One of the key parts of our culture at Buffer is a focus on self-improvement. We each pick an area to improve on each week and share our daily progress and challenges, making it a social, supportive way to adjust, create or change our habits.
There’s still a lot of work to be done for self-improvement to be effective, though. I’ve been through a bunch of different improvement focuses in the last few months, including positivity, running, reading more and learning French. Each one has been fun to focus on, but it’s hard to keep more than one new habit going at a time--partly because it takes so much willpower.
The willpower response is a reaction to an internal conflict. You want to do one thing, such as smoke a cigarette or supersize your lunch, but know you shouldn’t. Or you know you should do something, like file your taxes or go to the gym, but you’d rather do nothing.
The prefontal cortex (that section of the brain right behind your forehead) is the part that helps us with things like decision-making and regulating our behavior. Self-control, or willpower, falls under this heading, and thus is taken care of in this part of the brain.
To be effective at controlling our urges and making sound decisions, the prefontal cortex needs to be looked after. That means feeding it with good-quality food so it has enough energy to do its job and getting enough sleep.
McGonigal points out that one of the most replicated findings about willpower is that it seems to be finite--that is, we only have so much and it runs out as we use it.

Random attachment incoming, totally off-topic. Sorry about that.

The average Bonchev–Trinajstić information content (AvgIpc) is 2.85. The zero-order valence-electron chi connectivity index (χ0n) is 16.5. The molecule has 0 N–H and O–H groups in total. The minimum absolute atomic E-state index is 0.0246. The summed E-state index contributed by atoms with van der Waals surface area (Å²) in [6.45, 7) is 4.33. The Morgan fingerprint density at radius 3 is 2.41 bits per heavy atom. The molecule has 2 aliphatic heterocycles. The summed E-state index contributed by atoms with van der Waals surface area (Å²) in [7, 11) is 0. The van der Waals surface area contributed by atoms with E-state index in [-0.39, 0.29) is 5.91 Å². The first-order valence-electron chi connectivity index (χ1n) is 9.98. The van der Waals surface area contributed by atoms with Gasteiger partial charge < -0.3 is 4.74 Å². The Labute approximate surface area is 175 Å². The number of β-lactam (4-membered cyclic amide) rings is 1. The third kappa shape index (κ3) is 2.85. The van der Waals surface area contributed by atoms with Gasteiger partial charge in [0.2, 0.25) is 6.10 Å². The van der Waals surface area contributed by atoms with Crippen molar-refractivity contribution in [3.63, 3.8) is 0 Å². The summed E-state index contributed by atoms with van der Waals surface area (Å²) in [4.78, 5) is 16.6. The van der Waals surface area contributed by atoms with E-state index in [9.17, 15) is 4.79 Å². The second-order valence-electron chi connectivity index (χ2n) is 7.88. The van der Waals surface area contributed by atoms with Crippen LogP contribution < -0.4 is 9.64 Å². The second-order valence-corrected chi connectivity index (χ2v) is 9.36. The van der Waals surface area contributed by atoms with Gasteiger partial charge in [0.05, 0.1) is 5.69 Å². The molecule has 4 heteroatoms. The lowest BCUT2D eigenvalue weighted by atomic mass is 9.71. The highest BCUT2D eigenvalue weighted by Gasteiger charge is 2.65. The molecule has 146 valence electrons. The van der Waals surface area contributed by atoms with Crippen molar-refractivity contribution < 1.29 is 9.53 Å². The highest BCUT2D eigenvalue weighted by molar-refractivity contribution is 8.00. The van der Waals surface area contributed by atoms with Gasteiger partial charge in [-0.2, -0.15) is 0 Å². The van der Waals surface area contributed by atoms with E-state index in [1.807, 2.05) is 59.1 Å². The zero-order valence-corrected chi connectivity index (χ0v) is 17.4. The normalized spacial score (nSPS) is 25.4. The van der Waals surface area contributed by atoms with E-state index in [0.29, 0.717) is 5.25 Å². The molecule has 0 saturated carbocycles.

Trying to control your temper, ignore distractions or refuse seconds all tap the same source of strength.
We can look at willpower like a muscle--it can get exhausted by overuse, but just like our physical muscles, there are some researchers who believe we might be able to strengthen our willpower by training it.
Okay, we know that we only have so much willpower and as we go about our day, stress and normal self-control depletes our resource. Let’s see what options we have for increasing the pool of willpower we have to draw from.
1. Increase your capacity for pressure: Learn how to manage stress
To start with, we need to manage our stress levels, says McGonigal. Being under high levels of stress means that our body’s energy is used up in acting instinctively and making decisions based on short-term outcomes. Our prefrontal cortex loses out in the battle for our energy when high-stress is involved.
McGonigal says that stopping to take a few deep breaths when we feel overwhelmed or tempted can be a great start in managing our stress levels and improving our willpower.
2. Encourage yourself to stick to your plan
To make it even easier, it appears that self-affirmation can even help you to have more self-control when you’re running out, according to a study published in the Journal of Personality and Social Psychology. A good example of this is the difference between telling yourself “I can’t” and “I don’t.” Taking back control of the situation using the phrase “I don’t” has been shown to be more effective at helping you to stick to your plan and break bad habits:
Every time you tell yourself “I can’t,” you’re creating a feedback loop that is a reminder of your limitations. This terminology indicates that you’re forcing yourself to do something you don’t want to do.